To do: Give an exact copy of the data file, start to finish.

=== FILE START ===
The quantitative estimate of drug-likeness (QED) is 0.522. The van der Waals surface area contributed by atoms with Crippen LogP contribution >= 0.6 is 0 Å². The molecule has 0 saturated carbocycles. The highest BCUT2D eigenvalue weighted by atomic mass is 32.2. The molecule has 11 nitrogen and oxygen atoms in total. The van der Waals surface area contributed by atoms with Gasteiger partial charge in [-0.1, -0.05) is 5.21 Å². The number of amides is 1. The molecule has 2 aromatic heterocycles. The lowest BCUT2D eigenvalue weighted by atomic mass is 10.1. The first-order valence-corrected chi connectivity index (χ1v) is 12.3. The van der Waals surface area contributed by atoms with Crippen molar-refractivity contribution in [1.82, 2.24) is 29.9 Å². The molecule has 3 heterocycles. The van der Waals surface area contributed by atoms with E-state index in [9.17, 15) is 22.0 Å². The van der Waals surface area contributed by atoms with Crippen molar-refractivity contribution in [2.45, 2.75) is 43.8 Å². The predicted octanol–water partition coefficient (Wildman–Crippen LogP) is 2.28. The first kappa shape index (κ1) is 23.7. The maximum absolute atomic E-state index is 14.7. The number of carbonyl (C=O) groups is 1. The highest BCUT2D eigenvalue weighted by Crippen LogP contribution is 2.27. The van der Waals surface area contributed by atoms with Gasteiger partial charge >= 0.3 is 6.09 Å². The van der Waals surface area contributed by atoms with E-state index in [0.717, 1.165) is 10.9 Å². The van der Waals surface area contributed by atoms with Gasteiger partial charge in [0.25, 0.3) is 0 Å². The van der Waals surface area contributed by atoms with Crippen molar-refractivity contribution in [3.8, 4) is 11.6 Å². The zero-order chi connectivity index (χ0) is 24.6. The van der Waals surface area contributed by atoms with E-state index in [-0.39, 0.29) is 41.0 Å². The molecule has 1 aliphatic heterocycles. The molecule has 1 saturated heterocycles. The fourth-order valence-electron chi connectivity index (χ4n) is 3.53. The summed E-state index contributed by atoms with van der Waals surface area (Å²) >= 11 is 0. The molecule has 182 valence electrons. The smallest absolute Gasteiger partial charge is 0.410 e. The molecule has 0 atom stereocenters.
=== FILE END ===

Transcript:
The quantitative estimate of drug-likeness (QED) is 0.522. The van der Waals surface area contributed by atoms with Crippen LogP contribution >= 0.6 is 0 Å². The molecule has 0 saturated carbocycles. The highest BCUT2D eigenvalue weighted by atomic mass is 32.2. The molecule has 11 nitrogen and oxygen atoms in total. The van der Waals surface area contributed by atoms with Gasteiger partial charge in [-0.1, -0.05) is 5.21 Å². The number of amides is 1. The molecule has 2 aromatic heterocycles. The lowest BCUT2D eigenvalue weighted by atomic mass is 10.1. The first-order valence-corrected chi connectivity index (χ1v) is 12.3. The van der Waals surface area contributed by atoms with Crippen molar-refractivity contribution in [1.82, 2.24) is 29.9 Å². The molecule has 3 heterocycles. The van der Waals surface area contributed by atoms with E-state index in [9.17, 15) is 22.0 Å². The van der Waals surface area contributed by atoms with Crippen molar-refractivity contribution in [2.45, 2.75) is 43.8 Å². The predicted octanol–water partition coefficient (Wildman–Crippen LogP) is 2.28. The first kappa shape index (κ1) is 23.7. The maximum absolute atomic E-state index is 14.7. The number of carbonyl (C=O) groups is 1. The highest BCUT2D eigenvalue weighted by Crippen LogP contribution is 2.27. The van der Waals surface area contributed by atoms with Gasteiger partial charge >= 0.3 is 6.09 Å². The van der Waals surface area contributed by atoms with E-state index in [0.717, 1.165) is 10.9 Å². The van der Waals surface area contributed by atoms with Gasteiger partial charge in [0.25, 0.3) is 0 Å². The van der Waals surface area contributed by atoms with Crippen molar-refractivity contribution in [3.8, 4) is 11.6 Å². The zero-order chi connectivity index (χ0) is 24.6. The van der Waals surface area contributed by atoms with E-state index in [-0.39, 0.29) is 41.0 Å². The molecule has 1 aliphatic heterocycles. The molecule has 1 saturated heterocycles. The fourth-order valence-electron chi connectivity index (χ4n) is 3.53. The summed E-state index contributed by atoms with van der Waals surface area (Å²) >= 11 is 0. The molecule has 182 valence electrons. The smallest absolute Gasteiger partial charge is 0.410 e. The molecule has 0 atom stereocenters.